I am only 21 and really don't follow the business world all that much, so consider this a disclaimer and possible explanation that perhaps this has always been common practice and that i am merely noticing things that are closer to home.
In the second half of the 1990's we all witnessed, some made money, many lost money, of the dot-com bubble/boom/bust/cluster****. While some people made millions off of things like Stamps.com (any entourage fans out there? ) many people saw their clever idea's go belly up. Today the internet is still a powerhouse and you can still find just about anything you want (just so long as you aren't trying to do a report on the White House ). Today though, not everyone and their cousin is trying to make money off of some "clever" website startup.
Instead, what i see is the rapid and vast shrinking of the internet. Essentially we have Yahoo, Google, and Microsoft. They seem to be buying up everything that becomes anything which only further enhances their ability to do just that.
I'll give you a small example in my own world.
I use Windows to check my gmail account and if the right information isn't there i search it on google.com.
If i'm bored i go to youtube and watch videos, which google now owns.
If i'm bored i go to musicmatch to listen to music, which was bought out by Yahoo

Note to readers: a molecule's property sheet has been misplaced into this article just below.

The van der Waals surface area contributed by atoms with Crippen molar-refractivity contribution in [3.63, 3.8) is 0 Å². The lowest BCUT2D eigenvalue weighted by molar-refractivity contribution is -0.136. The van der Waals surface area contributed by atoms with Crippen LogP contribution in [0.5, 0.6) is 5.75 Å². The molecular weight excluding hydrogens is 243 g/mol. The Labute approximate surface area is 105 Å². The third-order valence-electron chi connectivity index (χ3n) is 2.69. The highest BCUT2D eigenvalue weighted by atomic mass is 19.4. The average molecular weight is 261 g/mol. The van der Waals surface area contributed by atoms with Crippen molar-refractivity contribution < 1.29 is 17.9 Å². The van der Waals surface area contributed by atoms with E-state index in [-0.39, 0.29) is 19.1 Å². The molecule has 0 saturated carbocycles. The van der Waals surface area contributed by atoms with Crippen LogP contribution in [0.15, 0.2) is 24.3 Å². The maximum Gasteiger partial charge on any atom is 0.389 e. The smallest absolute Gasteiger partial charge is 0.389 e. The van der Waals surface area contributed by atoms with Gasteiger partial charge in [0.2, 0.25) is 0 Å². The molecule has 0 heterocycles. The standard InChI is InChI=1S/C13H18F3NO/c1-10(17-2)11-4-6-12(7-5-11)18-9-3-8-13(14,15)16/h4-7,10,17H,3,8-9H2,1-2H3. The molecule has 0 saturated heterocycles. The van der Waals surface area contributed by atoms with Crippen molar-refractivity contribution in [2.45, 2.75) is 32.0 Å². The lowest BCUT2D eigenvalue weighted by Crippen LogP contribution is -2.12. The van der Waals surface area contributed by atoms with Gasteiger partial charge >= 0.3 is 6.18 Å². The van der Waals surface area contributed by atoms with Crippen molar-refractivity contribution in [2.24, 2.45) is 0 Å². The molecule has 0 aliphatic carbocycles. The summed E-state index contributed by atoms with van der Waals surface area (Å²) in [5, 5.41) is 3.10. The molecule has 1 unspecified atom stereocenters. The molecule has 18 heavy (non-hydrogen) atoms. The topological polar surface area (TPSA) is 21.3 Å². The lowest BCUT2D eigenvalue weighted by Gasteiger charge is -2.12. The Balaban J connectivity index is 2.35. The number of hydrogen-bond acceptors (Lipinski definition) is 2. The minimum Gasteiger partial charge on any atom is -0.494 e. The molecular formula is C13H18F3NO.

If i want to share my photography i go to flickr which was recently bought out by yahoo
Google just bought a phone company
the lists are huge and revolve mostly around a small handful of companies
It seems to me that this next stage is marked by intelligent websites that appeal to people that have grown from the ground up that are being bought out by a few giants. Soon, it seems, that everything i do will be owned by these few giants.One way Yahoo can do this is by moving more swiftly on acquisitions. Instead of wasting energy building homegrown versions of popular Web sites or deliberating for months over potential purchases, Yahoo should reach for the pocketbook when it sees a promising property. Imagine, for example, if Yahoo had pounced on Del.icio.us, a company it ultimately acquired, rather than first trying to build its social bookmarking site, "my web." Instead, Yahoo now has two sites attempting to provide similar services. Yahoo Senior Vice-President Brad Garlinghouse cited several such examples of "competing [or redundant] initiatives" in his lengthy "Peanut Butter Manifesto," a scathing internal memo leaked last November [see BusinessWeek.com, 12/6/06, "Yahoo's Shakeup"].
At what point does the advertising you see become advertisement of the own company that you are using. Google is perhaps one of the scariest examples of this. I never really notice the ads when i check my gmail account, but the other day my spanish teacher sent me an email and spanish and all the ads were, in spanish, an regarding the topic in the email.
Its kinda scary...